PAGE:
While not complicated this requires perseverance because we are only accustomed to servant practices in our own culture. What does it really look like to be a servant in Haiti…to disciple in Haiti?
In a book we are currently reading (Cross Cultural Servanthood by Duane Elmer) it was said ‘’we should postpone calling ourselves “servants” until local people begin to use words about us that suggest they see servant attitudes and behaviors in us.”
What? Doesn’t my coming here make me a servant? Maybe not…not yet anyway.
Our goal is to be (from Cross Cultural Servanthood)…
- Serving……but we can’t serve someone we don’t understand.
- Understanding….but we can’t understand others until we have learned about, from them and with them.
- Learning….but we can’t learn important information from someone until there is trust in the relationship.
- Trusting….but to build trust others need to know that you accept and value them as people.
- Accepting….but before we can communicate acceptance we, people must experience your openness – your ability to welcome them into your presence.
- Open….openness with people different from yourself requires that you are willing to step out of your comfort zone to initiate and sustain relationships in a world of cultural differences.
This all makes more sense if we start the process from the bottom and work our way to the top, beginning with openness.
God is also challenging our view of a ‘’discipleship’’ relationship. Can it be done around a table with a curriculum? Is it really more than that? A short time ago, Wawa, one of our Haiti Consortium leaders came and shared his view on discipleship with our local Expat community.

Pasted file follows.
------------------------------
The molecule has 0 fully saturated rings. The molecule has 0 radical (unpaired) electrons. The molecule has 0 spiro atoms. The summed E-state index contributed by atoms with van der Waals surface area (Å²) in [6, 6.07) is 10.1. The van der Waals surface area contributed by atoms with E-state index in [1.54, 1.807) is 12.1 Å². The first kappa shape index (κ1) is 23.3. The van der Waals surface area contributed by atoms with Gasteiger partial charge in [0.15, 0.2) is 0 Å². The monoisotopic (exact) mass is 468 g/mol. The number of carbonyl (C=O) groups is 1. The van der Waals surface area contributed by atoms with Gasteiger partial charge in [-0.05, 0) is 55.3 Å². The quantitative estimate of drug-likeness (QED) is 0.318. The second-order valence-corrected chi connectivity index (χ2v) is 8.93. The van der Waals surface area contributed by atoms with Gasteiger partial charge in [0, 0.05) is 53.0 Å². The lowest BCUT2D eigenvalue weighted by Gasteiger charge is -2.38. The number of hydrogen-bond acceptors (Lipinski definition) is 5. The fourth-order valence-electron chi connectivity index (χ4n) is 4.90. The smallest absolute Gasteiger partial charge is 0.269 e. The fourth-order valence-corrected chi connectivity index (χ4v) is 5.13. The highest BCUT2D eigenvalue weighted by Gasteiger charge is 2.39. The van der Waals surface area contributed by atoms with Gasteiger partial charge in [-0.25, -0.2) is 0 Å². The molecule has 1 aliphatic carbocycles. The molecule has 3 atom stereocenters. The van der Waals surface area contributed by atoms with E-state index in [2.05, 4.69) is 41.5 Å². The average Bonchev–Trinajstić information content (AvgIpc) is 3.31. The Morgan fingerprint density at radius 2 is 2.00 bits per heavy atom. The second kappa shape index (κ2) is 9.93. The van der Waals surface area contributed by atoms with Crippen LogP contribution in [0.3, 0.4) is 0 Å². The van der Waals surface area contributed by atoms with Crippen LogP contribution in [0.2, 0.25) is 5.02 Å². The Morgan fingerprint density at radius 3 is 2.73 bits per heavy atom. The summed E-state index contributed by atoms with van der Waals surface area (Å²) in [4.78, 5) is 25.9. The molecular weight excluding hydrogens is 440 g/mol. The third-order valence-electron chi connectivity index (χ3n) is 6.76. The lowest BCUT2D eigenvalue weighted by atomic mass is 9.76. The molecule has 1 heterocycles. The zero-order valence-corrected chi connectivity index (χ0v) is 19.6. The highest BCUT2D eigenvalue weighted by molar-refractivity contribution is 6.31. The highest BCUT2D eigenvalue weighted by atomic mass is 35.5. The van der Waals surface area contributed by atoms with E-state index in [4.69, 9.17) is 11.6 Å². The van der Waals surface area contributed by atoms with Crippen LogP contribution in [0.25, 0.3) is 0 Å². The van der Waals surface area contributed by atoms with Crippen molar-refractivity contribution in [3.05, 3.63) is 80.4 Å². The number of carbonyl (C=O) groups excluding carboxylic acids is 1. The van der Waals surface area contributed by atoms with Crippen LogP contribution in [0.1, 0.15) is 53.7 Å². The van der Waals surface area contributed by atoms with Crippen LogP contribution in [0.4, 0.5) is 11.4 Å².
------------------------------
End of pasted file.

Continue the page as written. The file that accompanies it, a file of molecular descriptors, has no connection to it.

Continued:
We have been challenged.
We have been convicted…again.
Key points that spoke to as Wawa shared…
- In dealing with the power distance culture we now live in we have to be willing to lower ourselves or elevate others to level our relationship with them. He said we will never be successful if we can’t do this first step.
- Be open. Be open and transparent with the person you are discipling. He said that discipleship here can never happen in a formal setting it has to happen informally. This goes back to power distance issues. He added that if you are using a book or written material you are doing a program not discipleship. If the person you are seeking to disciple doesn’t feel at home in your home you are not doing discipleship. It is truly experiencing life together just as Jesus did with the twelve.
- It will be risky.
- It will be sacrificial
- We will be taken advantage of
- We will bear fruit
We have been on a path of creating barriers due to fear of the unknown and lack of trust. Do we trust God enough to be more willing to open our doors? Our hearts?
Continuously battling our humanity as God patiently waits for us to allow Him to use us is humbling.
It’s a process of learning new and unlearning old habits, searching deep within ourselves for what may be obvious to others but a blind spot for us.
As we pursue the right steps for our family we have been reminded that the only One we should compare ourselves to is Him.
Jesus modeled discipleship.
He showed us how we should live life here on earth.
He has gone before us and is asking us to follow.
We are filled with His Spirit.
We are in good company.